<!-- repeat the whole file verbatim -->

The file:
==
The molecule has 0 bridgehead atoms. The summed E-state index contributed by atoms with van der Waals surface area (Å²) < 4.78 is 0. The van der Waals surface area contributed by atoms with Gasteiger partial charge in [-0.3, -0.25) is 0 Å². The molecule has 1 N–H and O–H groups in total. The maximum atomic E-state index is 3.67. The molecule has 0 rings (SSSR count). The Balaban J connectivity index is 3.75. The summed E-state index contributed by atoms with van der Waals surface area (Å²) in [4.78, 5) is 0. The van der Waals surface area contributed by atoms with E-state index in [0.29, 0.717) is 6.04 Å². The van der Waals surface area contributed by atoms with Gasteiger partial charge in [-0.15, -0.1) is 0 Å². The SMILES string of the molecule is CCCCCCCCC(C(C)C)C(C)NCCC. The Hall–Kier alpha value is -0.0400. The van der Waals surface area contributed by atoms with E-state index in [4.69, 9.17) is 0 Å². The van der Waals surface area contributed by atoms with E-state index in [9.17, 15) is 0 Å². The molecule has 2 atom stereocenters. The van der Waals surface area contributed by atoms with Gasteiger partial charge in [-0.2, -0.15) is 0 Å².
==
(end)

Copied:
The molecule has 0 bridgehead atoms. The summed E-state index contributed by atoms with van der Waals surface area (Å²) < 4.78 is 0. The van der Waals surface area contributed by atoms with Gasteiger partial charge in [-0.3, -0.25) is 0 Å². The molecule has 1 N–H and O–H groups in total. The maximum atomic E-state index is 3.67. The molecule has 0 rings (SSSR count). The Balaban J connectivity index is 3.75. The summed E-state index contributed by atoms with van der Waals surface area (Å²) in [4.78, 5) is 0. The van der Waals surface area contributed by atoms with E-state index in [0.29, 0.717) is 6.04 Å². The van der Waals surface area contributed by atoms with Gasteiger partial charge in [-0.15, -0.1) is 0 Å². The SMILES string of the molecule is CCCCCCCCC(C(C)C)C(C)NCCC. The Hall–Kier alpha value is -0.0400. The van der Waals surface area contributed by atoms with E-state index in [4.69, 9.17) is 0 Å². The van der Waals surface area contributed by atoms with E-state index in [9.17, 15) is 0 Å². The molecule has 2 atom stereocenters. The van der Waals surface area contributed by atoms with Gasteiger partial charge in [-0.2, -0.15) is 0 Å².